Map Monday: Poverty vs. Toxic Release Inventory Sites in the Philips Neighborhood

This map is old but relevant today, given the debate at City Hall about environmental justice in the Phillips neighborhood. Almost 20 years ago, a few University of Minnesota professors did a GIS-based study (back in the early days of GIS) looking at how different toxic release geographic maps compared poverty and pollution at different scales. They were particularly focusing on the Phillips neighborhood, which has long been home to some of South Minneapolis’ most highly polluted pieces of land.

Here are a few maps, from the  1997 paper titled “GIS-based environmental equity and risk assessment: methodological problems and prospects.” The first shows “toxic release inventory” (TRI) sites in Minneapolis’ Phillips neighborhood, overlaid on a poverty map:

philips-tri-map

 

This next one shows total “total TRI pounds” across the whole city, overlaid on a concentrated poverty map:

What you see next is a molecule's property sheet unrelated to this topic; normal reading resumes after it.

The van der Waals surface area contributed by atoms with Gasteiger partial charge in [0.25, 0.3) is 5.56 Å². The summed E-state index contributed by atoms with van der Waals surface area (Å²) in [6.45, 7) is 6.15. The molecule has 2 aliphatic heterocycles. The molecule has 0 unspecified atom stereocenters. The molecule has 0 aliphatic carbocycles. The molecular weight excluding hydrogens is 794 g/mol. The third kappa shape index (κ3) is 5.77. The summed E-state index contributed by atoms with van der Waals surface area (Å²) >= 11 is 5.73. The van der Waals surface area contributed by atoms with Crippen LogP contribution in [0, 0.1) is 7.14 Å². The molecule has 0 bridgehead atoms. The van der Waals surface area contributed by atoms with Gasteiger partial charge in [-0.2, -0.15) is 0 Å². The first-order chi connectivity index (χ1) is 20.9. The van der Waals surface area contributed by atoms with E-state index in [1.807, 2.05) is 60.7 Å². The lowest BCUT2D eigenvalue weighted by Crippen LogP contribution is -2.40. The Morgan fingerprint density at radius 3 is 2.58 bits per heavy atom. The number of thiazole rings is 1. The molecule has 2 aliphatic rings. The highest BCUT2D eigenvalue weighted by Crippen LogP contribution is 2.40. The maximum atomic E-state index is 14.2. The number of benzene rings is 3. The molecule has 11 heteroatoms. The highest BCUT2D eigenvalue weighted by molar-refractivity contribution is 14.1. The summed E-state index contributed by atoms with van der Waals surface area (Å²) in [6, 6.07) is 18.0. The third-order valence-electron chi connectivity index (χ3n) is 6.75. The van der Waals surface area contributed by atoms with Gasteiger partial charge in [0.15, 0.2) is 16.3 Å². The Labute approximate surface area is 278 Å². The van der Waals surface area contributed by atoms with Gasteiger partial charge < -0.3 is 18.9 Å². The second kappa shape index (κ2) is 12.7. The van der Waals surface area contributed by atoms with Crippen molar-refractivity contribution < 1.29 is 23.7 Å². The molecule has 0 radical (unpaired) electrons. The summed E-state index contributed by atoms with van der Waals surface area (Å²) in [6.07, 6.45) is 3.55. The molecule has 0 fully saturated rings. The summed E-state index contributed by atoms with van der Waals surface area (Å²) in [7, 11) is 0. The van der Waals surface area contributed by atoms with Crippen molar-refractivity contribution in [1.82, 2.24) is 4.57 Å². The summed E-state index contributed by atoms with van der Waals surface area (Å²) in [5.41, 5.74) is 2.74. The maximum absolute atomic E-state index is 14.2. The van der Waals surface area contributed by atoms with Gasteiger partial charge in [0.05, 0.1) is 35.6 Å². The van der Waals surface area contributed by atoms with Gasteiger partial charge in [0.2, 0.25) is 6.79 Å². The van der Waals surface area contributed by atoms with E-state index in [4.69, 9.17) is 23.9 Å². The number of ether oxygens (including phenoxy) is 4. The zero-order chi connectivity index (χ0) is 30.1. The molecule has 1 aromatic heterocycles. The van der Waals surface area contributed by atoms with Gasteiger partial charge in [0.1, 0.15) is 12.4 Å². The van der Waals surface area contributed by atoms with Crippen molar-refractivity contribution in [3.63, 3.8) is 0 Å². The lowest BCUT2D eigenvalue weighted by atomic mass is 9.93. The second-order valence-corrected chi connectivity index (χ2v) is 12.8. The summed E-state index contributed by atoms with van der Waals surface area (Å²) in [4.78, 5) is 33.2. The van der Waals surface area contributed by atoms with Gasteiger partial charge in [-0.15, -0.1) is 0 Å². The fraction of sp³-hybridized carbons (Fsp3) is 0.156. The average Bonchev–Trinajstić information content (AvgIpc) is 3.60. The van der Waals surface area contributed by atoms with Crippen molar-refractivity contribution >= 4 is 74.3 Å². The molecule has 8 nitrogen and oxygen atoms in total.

poverty-tri-pounds-minneapolis
Finally, we have the same map except tweaked to show “relative toxicity”:

poverty-toxicity-minneapolis

As you can see from these last two maps, what is being measured can really shift GIS information. The authors state up front that scale is very important for looking at these problems.

Here is one of the conclusions of the paper:

conclusion-phillips-paper

The point is that the debate over the “water works” site comes after a long legacy of environmental pollution in this neighborhood. No matter how you feel about the proposed development and purchase of the land, you have to admit that certain neighborhoods in Minneapolis have long been at the intersection of poverty and pollution.

(Also, this data is very old, as are the GIS tools available at the time. Things might have changed quite a bit. For example, how does the HERC plant fit into the picture?)

 

10 thoughts on “Map Monday: Poverty vs. Toxic Release Inventory Sites in the Philips Neighborhood

  1. Jeremy HopJeremy

    Isn’t it normal for certain areas be zoned industrial, therefore will see contaminated soil, water and air? I believe its natural to see lower priced land, homes be closer to sources such as industry, transportation and the like. Weather its fair to people is a whole other problem… Poverty is the problem, not industrial land. Jobs and important functions of society need somewhere to locate. Hiawatha has long been an industrial corridor.

    1. Adam MillerAdam Miller

      The history of who lives where and why is long and complicated, and can’t be summed up by market prices, although those are relevant too.

    2. Alex